Tag Archives: prejudice

Knowing without Knowing – Implicit Learning in Action

Lyn Abramson

Lyn Abramson

Implicit learning – knowing without conscious awareness – has positive effects like accelerating foreign language learning and developing more secure computer authentication systems.
It also has negative consequences like prejudiced, biased decision-making.
All of these effects require sufficient sleep to enable memory consolidation of implicit learning.

Patricia Devine

Patricia Devine

When implicit learning leads to inaccurate beliefs about others, the result is often prejudiced behavior.
In contrast,  when biased perceptions are about one self, they can lead to feelings of depression, anxiety, or grandiosity, according to University of Wisconsin’s William T. L. Cox, Lyn Abramson and Patricia Devine with Steven Hollon of Vanderbilt.

Brian Nosek

Brian Nosek

A validated way to identify hidden beliefs about race, age, gender, weight, and more is the Implicit Association Test, developed by University of Virginia’s Brian Nosek, Mahzarin Banaji of Harvard and University of Washington’s Anthony Greenwald.

Mahzarin Banaji

Mahzarin Banaji

Banaji and Greenwald’s popular book provides numerous examples of frequently used thinking short cuts that lead to biased beliefs, decisions, judgments, and behaviors.

Anthony Greenwald

Anthony Greenwald

Similarly, most people make quick assessments of others based on appearance using habitual strategies that don’t account for perceptual limitations, noted journalist Joseph Hallinan, who summarized research on bias, misperceptions, and judgment errors.

Joseph Hallinan

Joseph Hallinan

He cited the impact of situational framing on decision making:  When a decision option is posed as a potential gain, most people are less inclined to take risky decisions.
However, they are more willing to take risks if the option is positioned as a possible loss.

Kara Morgan-Short

Kara Morgan-Short

Implicit language learning was demonstrated by “immersion” listening to multiple native speakers.
University of Illinois at Chicago’s Kara Morgan-Short teamed with Karsten Steinhauer of McGill University and Georgetown’s Cristina Sanz and Michael T. Ullman to conduct brain scans on these language learners, and found they showed “native-like language processing.”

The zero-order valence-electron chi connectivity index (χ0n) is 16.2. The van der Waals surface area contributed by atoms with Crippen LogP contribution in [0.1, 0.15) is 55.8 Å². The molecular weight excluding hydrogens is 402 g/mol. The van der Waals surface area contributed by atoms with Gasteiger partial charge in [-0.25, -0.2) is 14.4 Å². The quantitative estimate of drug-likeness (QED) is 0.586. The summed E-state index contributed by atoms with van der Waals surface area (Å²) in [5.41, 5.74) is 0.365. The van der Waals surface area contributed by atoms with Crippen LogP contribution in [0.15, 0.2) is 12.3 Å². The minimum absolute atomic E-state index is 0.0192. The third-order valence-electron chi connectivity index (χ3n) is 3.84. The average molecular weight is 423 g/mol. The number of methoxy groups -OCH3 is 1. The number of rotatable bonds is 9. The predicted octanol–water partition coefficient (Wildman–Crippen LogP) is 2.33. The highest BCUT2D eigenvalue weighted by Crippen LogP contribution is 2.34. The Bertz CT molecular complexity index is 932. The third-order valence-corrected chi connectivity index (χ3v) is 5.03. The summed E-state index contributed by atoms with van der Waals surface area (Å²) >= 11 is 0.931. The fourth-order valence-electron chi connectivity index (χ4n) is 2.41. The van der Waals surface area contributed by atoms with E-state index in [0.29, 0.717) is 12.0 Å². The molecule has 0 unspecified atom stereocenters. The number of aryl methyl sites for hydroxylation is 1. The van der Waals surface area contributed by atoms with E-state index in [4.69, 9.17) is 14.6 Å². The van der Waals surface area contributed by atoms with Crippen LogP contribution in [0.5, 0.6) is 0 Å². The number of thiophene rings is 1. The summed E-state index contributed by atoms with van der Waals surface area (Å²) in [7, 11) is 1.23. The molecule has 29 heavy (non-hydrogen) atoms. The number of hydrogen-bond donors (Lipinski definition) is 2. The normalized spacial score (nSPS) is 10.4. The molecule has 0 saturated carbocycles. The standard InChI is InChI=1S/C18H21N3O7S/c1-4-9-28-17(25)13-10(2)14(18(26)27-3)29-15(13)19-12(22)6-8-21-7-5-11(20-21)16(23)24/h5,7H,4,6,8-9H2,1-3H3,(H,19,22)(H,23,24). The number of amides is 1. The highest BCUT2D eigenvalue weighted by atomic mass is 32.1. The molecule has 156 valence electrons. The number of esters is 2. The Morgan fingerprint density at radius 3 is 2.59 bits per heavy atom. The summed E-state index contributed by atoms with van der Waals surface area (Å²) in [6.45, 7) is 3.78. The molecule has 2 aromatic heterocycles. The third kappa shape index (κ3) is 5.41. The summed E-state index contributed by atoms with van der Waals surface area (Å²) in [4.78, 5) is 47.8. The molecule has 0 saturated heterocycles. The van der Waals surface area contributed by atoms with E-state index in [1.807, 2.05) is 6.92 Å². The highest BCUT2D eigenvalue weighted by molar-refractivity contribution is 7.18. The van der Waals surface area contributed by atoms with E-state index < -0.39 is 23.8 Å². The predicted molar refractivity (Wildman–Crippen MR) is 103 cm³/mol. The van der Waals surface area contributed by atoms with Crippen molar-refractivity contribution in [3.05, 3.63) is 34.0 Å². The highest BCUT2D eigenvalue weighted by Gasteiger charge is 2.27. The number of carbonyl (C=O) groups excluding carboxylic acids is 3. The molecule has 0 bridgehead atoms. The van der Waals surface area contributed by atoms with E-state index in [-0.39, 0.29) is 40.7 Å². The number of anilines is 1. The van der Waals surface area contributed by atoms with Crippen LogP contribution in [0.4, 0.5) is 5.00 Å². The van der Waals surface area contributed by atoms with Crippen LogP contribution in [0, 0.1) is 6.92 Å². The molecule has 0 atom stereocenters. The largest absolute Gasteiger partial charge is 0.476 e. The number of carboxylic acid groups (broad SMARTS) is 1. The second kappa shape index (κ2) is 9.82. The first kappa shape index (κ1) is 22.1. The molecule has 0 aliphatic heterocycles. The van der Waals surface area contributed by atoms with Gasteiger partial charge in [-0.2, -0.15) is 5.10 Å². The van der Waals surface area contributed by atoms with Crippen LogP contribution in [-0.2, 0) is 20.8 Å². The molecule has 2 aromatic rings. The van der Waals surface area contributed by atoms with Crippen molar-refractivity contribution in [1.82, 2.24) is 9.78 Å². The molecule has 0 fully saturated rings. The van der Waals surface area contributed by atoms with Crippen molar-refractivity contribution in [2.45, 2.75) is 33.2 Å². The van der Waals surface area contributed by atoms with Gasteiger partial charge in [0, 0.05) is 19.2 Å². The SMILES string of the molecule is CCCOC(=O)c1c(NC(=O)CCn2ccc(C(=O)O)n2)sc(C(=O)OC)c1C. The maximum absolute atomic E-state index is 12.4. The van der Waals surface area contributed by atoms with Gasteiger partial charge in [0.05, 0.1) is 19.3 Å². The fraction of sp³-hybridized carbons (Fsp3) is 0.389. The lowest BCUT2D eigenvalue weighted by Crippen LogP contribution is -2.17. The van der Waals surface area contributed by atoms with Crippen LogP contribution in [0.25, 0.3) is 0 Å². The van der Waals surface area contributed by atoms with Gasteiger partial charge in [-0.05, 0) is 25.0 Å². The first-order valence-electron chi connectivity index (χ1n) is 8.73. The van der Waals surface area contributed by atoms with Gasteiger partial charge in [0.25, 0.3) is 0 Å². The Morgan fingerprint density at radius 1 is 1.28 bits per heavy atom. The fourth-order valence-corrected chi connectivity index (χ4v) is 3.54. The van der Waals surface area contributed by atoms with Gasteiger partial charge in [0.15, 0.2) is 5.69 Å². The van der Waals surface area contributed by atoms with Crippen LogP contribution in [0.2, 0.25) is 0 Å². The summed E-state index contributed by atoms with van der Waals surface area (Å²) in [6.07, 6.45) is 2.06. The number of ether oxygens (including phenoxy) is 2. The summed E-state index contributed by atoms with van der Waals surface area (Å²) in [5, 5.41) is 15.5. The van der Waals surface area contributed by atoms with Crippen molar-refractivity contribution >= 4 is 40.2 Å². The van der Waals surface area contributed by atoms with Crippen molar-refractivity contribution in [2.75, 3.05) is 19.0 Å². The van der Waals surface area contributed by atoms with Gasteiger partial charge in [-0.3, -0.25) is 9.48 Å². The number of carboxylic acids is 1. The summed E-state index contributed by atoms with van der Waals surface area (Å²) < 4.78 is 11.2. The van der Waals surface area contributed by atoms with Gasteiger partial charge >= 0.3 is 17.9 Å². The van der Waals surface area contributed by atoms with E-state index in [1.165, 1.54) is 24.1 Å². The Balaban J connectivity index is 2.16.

By contrast, explicit grammar training did not improve language learning.

Karsten Steinhauer

Karsten Steinhauer

Likewise, implicit learning principles can increase computer security authentication, useful in high-security nuclear plants or military facilities that usually require the code-holder to be physically present.

Cristina Sanz

Cristina Sanz

Security can be compromised when attackers:

  • Steal the user’s hardware token,
  • Fake the user’s identify through biometrics,
  • Coerce the victim into revealing the secret key or password (“rubber hose cryptanalysis”).
Hristo Bojinov

Hristo Bojinov

Unconscious knowledge” is a highly secure approach to biometrics authentication, demonstrated by Stanford University’s Hristo Bojinov and Dan Boneh, collaborating with Daniel Sanchez and Paul Reber of Northwestern and SRI’s Patrick Lincoln.

They included implicit learning principles in a computer game to subliminally deliver a security password without the user’s conscious awareness of the password.

Paul Reber

Paul Reber

Players “intercepted” falling objects in one of six non-random positions on a computer game screen by pressing a key corresponding to the screen position.
The game repeated a hidden sequence of 30 successive positions more than 100 times during game play.

Players made fewer errors when they encountered this sequence on successive rounds, suggesting they implicitly learned the sequence.
Skill re-tests after two weeks demonstrated that players retained this learned skill, but they were unable to consciously reconstruct or recognize fragments of the planted code sequence.

Patrick Lincoln

Patrick Lincoln

Team Bojinov’s implicit learning game demonstrated a new method of highly secure authentication that resists “rubber hose cryptanalysis” by implicitly training the user to enact the password without conscious knowledge of the code.
Their new project analyzes the rate of forgetting implicitly learned passwords and optimal frequency of security authentication refresher sessions.

However, this innovation in security authentication is dependent on the authenticator having sufficient sleep to consolidate implicit learning in memory, found Innsbruck Medical University’s Stefan Fischer, I. Wilhelm, and J. Born, who examined sleep’s impact on implicit memory formation in children ages 7- 11 and 12 young adults between ages 20 and 30.

Fischer’s team measured serial reaction time task before and after eight implicit learning sessions concentrated on rules underlying grammatical and non-grammatical language structures.
Most volunteer responded quickly, demonstrating implicit rule understanding, even though they couldn’t explain why their performance improved.

When adult participants had an interval of sleep between training sessions, their response times were quicker.
In contrast, well-rested children did not show a similar performance improvement, suggesting that sleep actually interferes with implicit performance gains among children.